Jeeves / By Jeeves: Interviews

This section contains interviews with Alan Ayckbourn and Andrew Lloyd Webber about the musicals Jeeves & By Jeeves. Click on the links above or in the box below for more interviews.

This page features Alan Ayckbourn and Andrew Lloyd Webber discussing Jeeves & By Jeeves in The Guardian on 24 June 1996.

The Odd Couple

Neil Simon's Felix and Oscar [from The Odd Couple] aren't the only odd couple back together in the West End after a long absence - Andrew Lloyd Webber and Alan Ayckbourn have teamed up again after a 20-year gap. An unlikely pairing, indeed: the former is a Telegraph-reading Tory and a composer who thinks internationally; the latter, judging from his plays, is a liberal sceptic who detests Thatcherite values and, though performed worldwide, is never more at ease than in his adopted Scarborough.
Yet they seem to enjoy a genuine rapport, cemented by both dismal failure and heady success. Their 1975 musical,
Jeeves, was a derided stinker which, now totally rewritten as By Jeeves, was hailed this year in Scarborough and now moves into the Duke of York's in the West End. Talking to them in Lloyd Webber's Belgravia workroom, you feel they were closely bonded by the disaster of the original Jeeves.
"Most of the best theatre stories derive from flops," says Ayckbourn, cheerily. "Nobody ever tells a funny theatre story that begins 'I was in this tremendously successful show that got 15 curtain calls'. With
Jeeves, I was writing lyrics for the first time, the director had never done a musical before and the producer was never there. Traditionally, with a musical, you do a Saturday-night run-through before you open on tour, but we never even managed that. I felt this didn't bode awfully well, but I thought maybe this is how musicals operate.
"We then had this disastrous experience in Bristol: on the first night, the band stopped playing 15 minutes before the end because the producers wouldn't pay overtime. So these poor, non-singer actors were left completely adrift, without accompaniment. I remember walking back to the hotel with my son, who was then very young, and he broke a very long silence by saying 'I'm sure it'll get better'. But it didn't much, and if we'd got good notices in London, we'd have thought the critics were barking crazy."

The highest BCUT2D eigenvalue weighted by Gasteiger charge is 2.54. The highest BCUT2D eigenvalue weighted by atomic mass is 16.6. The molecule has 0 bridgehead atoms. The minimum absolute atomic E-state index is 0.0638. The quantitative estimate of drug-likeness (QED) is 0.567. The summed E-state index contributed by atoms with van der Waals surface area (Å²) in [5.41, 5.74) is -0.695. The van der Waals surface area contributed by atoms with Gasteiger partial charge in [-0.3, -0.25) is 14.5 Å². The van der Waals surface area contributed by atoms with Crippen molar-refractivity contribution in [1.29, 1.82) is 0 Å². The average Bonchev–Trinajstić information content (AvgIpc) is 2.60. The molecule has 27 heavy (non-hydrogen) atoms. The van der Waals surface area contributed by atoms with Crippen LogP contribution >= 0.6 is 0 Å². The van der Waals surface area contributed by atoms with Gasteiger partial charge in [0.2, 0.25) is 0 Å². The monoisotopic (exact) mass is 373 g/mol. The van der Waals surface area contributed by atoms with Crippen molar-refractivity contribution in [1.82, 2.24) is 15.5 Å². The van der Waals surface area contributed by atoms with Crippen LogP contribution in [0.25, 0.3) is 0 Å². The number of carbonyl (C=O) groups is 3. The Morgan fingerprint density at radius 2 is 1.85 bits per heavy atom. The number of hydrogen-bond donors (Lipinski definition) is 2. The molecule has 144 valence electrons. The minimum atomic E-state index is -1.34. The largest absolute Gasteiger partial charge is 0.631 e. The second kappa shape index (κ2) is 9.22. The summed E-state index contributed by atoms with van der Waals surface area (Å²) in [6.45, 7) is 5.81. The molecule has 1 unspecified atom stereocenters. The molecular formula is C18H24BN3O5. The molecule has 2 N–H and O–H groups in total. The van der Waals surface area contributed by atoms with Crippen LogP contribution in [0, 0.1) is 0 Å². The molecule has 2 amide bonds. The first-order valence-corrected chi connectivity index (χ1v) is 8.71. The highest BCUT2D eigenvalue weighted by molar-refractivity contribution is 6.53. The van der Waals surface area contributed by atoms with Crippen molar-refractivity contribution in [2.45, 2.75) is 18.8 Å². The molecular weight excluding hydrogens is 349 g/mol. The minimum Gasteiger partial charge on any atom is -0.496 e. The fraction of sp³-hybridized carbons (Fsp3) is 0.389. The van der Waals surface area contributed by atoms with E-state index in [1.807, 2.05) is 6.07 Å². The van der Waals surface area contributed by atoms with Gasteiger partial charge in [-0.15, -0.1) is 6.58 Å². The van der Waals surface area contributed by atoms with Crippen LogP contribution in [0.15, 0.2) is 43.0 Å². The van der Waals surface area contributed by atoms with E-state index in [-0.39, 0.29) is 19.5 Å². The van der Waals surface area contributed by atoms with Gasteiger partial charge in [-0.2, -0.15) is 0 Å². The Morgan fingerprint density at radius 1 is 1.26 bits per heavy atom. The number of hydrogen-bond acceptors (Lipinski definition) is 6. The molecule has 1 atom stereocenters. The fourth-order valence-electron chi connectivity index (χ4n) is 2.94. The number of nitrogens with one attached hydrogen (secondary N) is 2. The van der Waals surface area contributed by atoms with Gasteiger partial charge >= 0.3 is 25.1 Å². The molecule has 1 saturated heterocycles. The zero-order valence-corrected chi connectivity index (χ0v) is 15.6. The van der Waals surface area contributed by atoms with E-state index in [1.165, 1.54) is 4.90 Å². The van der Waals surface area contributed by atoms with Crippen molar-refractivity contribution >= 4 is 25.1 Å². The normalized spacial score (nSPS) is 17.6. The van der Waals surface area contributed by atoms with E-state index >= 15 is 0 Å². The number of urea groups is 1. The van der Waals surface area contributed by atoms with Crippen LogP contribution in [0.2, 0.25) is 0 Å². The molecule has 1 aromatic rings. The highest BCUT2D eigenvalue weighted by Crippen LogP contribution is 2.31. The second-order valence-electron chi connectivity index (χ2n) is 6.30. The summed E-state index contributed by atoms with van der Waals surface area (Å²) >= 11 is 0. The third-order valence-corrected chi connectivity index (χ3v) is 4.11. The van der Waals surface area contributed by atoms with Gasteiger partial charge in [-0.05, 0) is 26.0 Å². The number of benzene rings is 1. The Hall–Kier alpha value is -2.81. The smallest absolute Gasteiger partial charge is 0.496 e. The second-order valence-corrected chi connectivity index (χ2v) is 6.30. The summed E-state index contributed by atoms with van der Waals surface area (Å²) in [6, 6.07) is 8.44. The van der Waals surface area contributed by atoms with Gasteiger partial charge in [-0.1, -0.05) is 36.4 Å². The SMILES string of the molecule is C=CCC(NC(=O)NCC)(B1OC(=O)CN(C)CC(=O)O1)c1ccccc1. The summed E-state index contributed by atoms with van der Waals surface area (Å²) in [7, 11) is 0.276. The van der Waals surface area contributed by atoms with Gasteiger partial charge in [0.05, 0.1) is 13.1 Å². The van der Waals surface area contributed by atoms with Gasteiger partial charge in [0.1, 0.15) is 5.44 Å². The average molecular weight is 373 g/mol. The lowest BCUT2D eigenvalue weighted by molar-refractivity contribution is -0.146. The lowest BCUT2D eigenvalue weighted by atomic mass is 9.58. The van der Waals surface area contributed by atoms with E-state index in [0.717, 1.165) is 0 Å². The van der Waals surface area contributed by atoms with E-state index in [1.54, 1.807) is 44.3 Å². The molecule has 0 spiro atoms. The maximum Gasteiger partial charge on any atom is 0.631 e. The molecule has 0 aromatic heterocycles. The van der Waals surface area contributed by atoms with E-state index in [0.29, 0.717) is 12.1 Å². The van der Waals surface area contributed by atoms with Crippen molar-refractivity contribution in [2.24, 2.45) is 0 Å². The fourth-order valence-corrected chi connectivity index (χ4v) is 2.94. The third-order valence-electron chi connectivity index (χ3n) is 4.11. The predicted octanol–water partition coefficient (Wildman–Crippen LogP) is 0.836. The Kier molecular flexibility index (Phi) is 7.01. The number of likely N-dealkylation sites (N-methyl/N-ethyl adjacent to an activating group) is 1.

Lloyd Webber looks back no less philosophically. At the time, he was the boy-wonder composer of
Joseph And His Amazing Technicolour Dreamcoat and Jesus Christ Superstar. "I learned more about musical theatre in those six weeks than I'd ever done before. Hal Prince wrote me a letter saying that you can't listen to a musical if you can't look at it. I met him for a drink at the Savoy, and he said 'Don't worry kiddo, just bank the score because it'll come in useful. But you can't look at the damn thing because it's all out of scale.' It was very wise advice. I also learned that if you've got a great song - even if it's Some Enchanted Evening - the audience won't register it if it's in the wrong show in the wrong place at the wrong time. I remember Tim Rice said, quite correctly, that the pits of the original Jeeves was the song called Summer Day. Out of sheer pig-headeness, I used its chorus for Another Suitcase In Another Hall in Evita. To this day, I don't think Tim knows."
On a larger level, Lloyd Webber and Ayckbourn learned the importance of being in control of your own destiny, which they have since achieved through, respectively, the Really Useful Theatre Company and the Stephen Joseph Theatre in Scarborough. They also learned that a musical has to have a visual unity and be plot-driven, which is precisely why